These measures are alongside the £100 million invested by government in the AI Safety Institute, which evaluates the risks of new AI models.

The International Scientific Report on Advanced AI Safety, which was unveiled at the AI safety summit at Bletchley Park in November 2023, will also help to build a shared evidence-based understanding of frontier AI, while the work of the AI Safety Institute will enable the UK to work closely with international partners to boost its ability to evaluate and research AI models.

Government has further committed to that approach with a £9 million investment through its International Science Partnerships Fund, bringing together researchers and innovators in the UK and the US to focus on developing safe, responsible and trustworthy AI.

Hugh Milward, vice-president, external affairs Microsoft UK said, “The decisions we take now will determine AI’s potential to grow our economy, revolutionise public services and tackle major societal challenges and we welcome the government’s response to the AI White Paper.”

Tommy Shaffer Shane, AI policy advisor at the Centre for Long-Term Resilience, said, “We’re pleased to see this update to the government’s thinking on AI regulation, and especially the firm recognition that new legislation will be needed to address the risks posed by rapid developments in highly-capable general purpose systems.”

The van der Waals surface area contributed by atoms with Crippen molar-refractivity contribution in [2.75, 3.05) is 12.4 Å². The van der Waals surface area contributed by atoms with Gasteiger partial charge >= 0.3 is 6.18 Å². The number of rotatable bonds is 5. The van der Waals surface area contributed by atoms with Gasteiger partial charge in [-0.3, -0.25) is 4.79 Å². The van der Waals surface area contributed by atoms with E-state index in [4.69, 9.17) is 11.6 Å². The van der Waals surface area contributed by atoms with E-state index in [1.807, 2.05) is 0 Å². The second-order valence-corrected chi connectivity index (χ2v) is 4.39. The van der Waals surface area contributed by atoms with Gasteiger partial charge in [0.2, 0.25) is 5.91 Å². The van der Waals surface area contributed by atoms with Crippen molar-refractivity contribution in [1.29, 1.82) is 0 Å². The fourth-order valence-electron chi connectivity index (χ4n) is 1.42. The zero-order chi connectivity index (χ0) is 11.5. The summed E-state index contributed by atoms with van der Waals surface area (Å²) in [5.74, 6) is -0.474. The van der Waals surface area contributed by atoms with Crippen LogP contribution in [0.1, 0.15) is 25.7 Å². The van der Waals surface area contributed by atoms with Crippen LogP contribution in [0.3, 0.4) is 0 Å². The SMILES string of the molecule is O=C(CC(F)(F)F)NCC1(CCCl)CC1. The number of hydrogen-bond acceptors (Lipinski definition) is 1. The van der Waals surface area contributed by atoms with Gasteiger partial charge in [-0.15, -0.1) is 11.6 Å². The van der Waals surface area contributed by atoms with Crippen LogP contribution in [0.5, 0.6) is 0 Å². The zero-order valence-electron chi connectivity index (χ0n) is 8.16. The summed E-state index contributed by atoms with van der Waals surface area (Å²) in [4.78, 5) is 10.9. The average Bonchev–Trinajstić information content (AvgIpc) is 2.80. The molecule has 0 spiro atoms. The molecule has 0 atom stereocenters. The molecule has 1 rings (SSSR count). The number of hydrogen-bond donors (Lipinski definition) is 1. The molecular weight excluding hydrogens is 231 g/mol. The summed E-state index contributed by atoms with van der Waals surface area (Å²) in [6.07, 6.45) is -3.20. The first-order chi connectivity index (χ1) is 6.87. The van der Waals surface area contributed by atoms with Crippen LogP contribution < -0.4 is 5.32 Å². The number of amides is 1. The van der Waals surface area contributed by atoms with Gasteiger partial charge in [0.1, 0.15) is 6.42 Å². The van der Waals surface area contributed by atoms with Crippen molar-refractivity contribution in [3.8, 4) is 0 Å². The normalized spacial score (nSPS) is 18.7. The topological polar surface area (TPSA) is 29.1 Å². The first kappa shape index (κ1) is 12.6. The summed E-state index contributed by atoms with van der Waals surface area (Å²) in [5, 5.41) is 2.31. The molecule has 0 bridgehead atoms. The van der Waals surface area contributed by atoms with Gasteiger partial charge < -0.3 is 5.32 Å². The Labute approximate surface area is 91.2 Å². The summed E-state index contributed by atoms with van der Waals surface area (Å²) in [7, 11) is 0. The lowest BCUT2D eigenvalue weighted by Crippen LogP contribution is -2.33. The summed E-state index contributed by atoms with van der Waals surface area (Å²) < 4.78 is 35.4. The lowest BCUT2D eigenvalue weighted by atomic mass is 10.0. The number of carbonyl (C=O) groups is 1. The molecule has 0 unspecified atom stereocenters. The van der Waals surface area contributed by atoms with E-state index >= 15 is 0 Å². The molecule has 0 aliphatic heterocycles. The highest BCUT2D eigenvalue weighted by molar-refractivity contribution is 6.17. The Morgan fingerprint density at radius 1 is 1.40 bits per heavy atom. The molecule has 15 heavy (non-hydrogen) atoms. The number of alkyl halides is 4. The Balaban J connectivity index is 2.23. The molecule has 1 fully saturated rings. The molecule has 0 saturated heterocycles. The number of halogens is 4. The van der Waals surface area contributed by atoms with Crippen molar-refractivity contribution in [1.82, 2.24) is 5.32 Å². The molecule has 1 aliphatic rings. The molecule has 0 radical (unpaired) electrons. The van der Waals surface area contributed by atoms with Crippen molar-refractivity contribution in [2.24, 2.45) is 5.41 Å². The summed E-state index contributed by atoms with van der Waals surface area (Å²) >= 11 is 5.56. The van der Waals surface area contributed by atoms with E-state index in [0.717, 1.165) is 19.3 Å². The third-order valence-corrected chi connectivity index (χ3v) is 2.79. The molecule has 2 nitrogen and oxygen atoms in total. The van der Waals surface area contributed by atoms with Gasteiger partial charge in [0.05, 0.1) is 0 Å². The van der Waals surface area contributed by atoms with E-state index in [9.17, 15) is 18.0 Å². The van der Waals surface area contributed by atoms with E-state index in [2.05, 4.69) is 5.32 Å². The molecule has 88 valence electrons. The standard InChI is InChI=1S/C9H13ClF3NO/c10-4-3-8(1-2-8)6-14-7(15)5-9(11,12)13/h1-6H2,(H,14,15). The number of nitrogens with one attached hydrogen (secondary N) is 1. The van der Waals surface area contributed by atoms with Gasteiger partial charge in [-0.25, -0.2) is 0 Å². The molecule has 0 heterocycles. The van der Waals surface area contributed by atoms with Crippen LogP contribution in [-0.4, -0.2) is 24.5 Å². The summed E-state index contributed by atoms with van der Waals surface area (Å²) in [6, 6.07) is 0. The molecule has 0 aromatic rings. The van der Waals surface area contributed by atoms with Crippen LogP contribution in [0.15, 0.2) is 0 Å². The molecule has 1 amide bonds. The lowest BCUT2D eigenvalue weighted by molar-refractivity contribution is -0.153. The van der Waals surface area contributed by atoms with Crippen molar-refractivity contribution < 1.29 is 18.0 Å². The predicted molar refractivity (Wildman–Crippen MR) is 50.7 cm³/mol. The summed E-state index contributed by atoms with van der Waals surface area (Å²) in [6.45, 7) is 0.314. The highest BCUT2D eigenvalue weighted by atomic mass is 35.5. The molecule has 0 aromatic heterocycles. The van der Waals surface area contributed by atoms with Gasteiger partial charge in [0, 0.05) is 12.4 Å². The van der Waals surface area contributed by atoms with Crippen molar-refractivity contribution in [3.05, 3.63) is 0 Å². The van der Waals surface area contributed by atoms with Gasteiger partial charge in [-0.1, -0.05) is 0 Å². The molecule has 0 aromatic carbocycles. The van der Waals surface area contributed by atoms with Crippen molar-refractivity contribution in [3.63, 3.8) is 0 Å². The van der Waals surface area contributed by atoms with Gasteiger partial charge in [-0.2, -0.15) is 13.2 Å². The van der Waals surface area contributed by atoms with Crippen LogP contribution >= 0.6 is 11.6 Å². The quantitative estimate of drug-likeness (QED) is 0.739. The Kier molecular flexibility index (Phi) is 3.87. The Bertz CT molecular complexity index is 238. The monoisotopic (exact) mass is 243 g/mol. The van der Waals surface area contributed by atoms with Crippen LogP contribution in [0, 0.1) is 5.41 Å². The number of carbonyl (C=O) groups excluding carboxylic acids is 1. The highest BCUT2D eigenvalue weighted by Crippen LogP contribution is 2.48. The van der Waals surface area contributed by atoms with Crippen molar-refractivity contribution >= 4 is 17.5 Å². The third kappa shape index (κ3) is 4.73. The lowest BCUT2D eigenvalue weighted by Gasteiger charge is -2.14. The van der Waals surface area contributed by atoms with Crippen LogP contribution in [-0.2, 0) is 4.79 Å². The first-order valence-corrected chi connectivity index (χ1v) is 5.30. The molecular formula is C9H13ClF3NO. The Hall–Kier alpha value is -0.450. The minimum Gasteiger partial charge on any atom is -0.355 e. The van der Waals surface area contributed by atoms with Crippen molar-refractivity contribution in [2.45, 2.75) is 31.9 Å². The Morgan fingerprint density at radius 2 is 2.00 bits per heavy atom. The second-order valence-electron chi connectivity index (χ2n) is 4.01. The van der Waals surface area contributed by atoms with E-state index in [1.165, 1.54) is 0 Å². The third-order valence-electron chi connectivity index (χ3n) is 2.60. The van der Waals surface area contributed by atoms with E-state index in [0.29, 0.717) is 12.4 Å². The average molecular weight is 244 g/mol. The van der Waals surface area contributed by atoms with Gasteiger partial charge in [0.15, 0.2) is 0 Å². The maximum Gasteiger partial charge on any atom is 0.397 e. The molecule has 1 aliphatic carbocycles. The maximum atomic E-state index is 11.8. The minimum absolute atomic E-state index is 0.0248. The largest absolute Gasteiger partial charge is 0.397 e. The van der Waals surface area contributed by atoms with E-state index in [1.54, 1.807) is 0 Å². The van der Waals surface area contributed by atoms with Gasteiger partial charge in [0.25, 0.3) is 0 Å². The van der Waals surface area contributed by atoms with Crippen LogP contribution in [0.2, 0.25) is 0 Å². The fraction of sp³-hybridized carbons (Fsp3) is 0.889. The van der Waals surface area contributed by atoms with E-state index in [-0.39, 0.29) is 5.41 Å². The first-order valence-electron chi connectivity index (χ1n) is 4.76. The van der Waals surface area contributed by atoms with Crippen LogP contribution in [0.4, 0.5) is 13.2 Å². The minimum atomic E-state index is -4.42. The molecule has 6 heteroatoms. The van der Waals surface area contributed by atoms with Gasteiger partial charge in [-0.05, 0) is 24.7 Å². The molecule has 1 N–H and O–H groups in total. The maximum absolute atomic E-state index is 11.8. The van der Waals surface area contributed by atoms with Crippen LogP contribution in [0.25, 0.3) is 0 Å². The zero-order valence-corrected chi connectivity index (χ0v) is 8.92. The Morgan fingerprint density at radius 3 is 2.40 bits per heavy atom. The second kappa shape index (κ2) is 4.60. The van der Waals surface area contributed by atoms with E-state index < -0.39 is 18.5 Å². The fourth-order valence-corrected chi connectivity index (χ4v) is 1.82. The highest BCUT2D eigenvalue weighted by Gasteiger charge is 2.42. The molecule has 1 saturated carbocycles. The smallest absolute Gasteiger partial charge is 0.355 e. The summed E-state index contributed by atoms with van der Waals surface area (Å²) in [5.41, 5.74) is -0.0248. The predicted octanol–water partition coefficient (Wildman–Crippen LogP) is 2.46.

Julian David, CEO at TechUK said, “TechUK welcomes the government’s commitment to the pro-innovation and pro-safety approach set out in the AI White Paper. We now need to move forward at speed, delivering the additional funding for regulators and getting the central function up and running. Our next steps must also include bringing a range of expertise into government, identifying the gaps in our regulatory system and assessing the immediate risks.”

Kate Jones, chief executive of the Digital Regulation Cooperation Forum (DRCF), said, “The DRCF member regulators are all keen to maximise the benefits of AI for individuals, society and the economy, while managing its risks effectively and proportionately.

“To that end, we are taking significant steps to implement the White Paper principles, and are collaborating closely on areas of shared interest including our forthcoming AI and digital hub pilot service for innovators.”